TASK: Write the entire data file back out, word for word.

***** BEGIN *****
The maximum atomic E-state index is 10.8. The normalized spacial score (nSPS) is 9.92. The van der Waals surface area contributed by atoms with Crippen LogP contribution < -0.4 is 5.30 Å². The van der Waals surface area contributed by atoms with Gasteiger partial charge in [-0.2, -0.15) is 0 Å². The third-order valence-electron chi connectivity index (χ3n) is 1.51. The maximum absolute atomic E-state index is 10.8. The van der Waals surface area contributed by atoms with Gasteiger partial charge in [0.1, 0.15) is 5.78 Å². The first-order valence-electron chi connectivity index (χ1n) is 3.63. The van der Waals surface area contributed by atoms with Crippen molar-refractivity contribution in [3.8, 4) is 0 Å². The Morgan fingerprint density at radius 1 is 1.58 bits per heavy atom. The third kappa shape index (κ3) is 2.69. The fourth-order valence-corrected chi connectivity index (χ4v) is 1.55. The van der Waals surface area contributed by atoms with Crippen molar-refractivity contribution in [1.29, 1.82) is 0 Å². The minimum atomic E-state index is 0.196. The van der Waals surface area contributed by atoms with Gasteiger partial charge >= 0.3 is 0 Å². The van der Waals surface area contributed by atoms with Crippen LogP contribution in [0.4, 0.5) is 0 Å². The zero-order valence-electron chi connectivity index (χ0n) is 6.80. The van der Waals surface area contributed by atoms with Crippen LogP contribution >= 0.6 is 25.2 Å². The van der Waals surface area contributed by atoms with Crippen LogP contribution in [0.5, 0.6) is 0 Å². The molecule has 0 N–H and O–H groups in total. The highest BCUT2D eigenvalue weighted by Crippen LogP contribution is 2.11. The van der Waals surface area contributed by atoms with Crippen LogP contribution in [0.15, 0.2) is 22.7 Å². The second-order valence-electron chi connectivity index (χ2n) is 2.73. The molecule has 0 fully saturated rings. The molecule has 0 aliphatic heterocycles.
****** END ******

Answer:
The maximum atomic E-state index is 10.8. The normalized spacial score (nSPS) is 9.92. The van der Waals surface area contributed by atoms with Crippen LogP contribution < -0.4 is 5.30 Å². The van der Waals surface area contributed by atoms with Gasteiger partial charge in [-0.2, -0.15) is 0 Å². The third-order valence-electron chi connectivity index (χ3n) is 1.51. The maximum absolute atomic E-state index is 10.8. The van der Waals surface area contributed by atoms with Gasteiger partial charge in [0.1, 0.15) is 5.78 Å². The first-order valence-electron chi connectivity index (χ1n) is 3.63. The van der Waals surface area contributed by atoms with Crippen molar-refractivity contribution in [3.8, 4) is 0 Å². The Morgan fingerprint density at radius 1 is 1.58 bits per heavy atom. The third kappa shape index (κ3) is 2.69. The fourth-order valence-corrected chi connectivity index (χ4v) is 1.55. The van der Waals surface area contributed by atoms with Crippen molar-refractivity contribution in [1.29, 1.82) is 0 Å². The minimum atomic E-state index is 0.196. The van der Waals surface area contributed by atoms with Gasteiger partial charge >= 0.3 is 0 Å². The van der Waals surface area contributed by atoms with Crippen LogP contribution in [0.4, 0.5) is 0 Å². The zero-order valence-electron chi connectivity index (χ0n) is 6.80. The van der Waals surface area contributed by atoms with Crippen LogP contribution >= 0.6 is 25.2 Å². The van der Waals surface area contributed by atoms with Crippen LogP contribution in [0.5, 0.6) is 0 Å². The molecule has 0 N–H and O–H groups in total. The highest BCUT2D eigenvalue weighted by Crippen LogP contribution is 2.11. The van der Waals surface area contributed by atoms with Crippen LogP contribution in [0.15, 0.2) is 22.7 Å². The second-order valence-electron chi connectivity index (χ2n) is 2.73. The molecule has 0 fully saturated rings. The molecule has 0 aliphatic heterocycles.